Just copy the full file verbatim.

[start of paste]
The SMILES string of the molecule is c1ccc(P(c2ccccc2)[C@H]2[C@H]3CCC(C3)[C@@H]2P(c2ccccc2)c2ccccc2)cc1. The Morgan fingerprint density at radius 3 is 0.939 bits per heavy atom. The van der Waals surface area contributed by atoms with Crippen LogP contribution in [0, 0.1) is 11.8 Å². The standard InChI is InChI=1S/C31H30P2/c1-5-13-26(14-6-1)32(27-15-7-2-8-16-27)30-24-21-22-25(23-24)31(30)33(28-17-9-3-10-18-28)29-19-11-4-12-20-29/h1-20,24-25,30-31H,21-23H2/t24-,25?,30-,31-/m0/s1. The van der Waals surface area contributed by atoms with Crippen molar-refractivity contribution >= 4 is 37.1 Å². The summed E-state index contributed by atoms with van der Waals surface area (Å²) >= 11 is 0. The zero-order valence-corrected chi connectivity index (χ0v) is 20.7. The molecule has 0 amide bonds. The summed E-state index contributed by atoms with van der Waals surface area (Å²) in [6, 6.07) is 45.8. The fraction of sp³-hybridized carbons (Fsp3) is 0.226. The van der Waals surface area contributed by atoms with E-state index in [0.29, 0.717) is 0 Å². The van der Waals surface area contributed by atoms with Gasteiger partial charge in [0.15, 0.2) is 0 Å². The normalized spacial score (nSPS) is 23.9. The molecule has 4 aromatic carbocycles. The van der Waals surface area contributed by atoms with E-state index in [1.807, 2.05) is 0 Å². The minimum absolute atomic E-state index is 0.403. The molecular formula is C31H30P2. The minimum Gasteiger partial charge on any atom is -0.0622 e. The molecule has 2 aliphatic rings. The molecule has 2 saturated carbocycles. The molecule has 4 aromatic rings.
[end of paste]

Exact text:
The SMILES string of the molecule is c1ccc(P(c2ccccc2)[C@H]2[C@H]3CCC(C3)[C@@H]2P(c2ccccc2)c2ccccc2)cc1. The Morgan fingerprint density at radius 3 is 0.939 bits per heavy atom. The van der Waals surface area contributed by atoms with Crippen LogP contribution in [0, 0.1) is 11.8 Å². The standard InChI is InChI=1S/C31H30P2/c1-5-13-26(14-6-1)32(27-15-7-2-8-16-27)30-24-21-22-25(23-24)31(30)33(28-17-9-3-10-18-28)29-19-11-4-12-20-29/h1-20,24-25,30-31H,21-23H2/t24-,25?,30-,31-/m0/s1. The van der Waals surface area contributed by atoms with Crippen molar-refractivity contribution >= 4 is 37.1 Å². The summed E-state index contributed by atoms with van der Waals surface area (Å²) >= 11 is 0. The zero-order valence-corrected chi connectivity index (χ0v) is 20.7. The molecule has 0 amide bonds. The summed E-state index contributed by atoms with van der Waals surface area (Å²) in [6, 6.07) is 45.8. The fraction of sp³-hybridized carbons (Fsp3) is 0.226. The van der Waals surface area contributed by atoms with E-state index in [0.29, 0.717) is 0 Å². The van der Waals surface area contributed by atoms with Gasteiger partial charge in [0.15, 0.2) is 0 Å². The normalized spacial score (nSPS) is 23.9. The molecule has 4 aromatic carbocycles. The van der Waals surface area contributed by atoms with E-state index in [1.807, 2.05) is 0 Å². The minimum absolute atomic E-state index is 0.403. The molecular formula is C31H30P2. The minimum Gasteiger partial charge on any atom is -0.0622 e. The molecule has 2 aliphatic rings. The molecule has 2 saturated carbocycles. The molecule has 4 aromatic rings.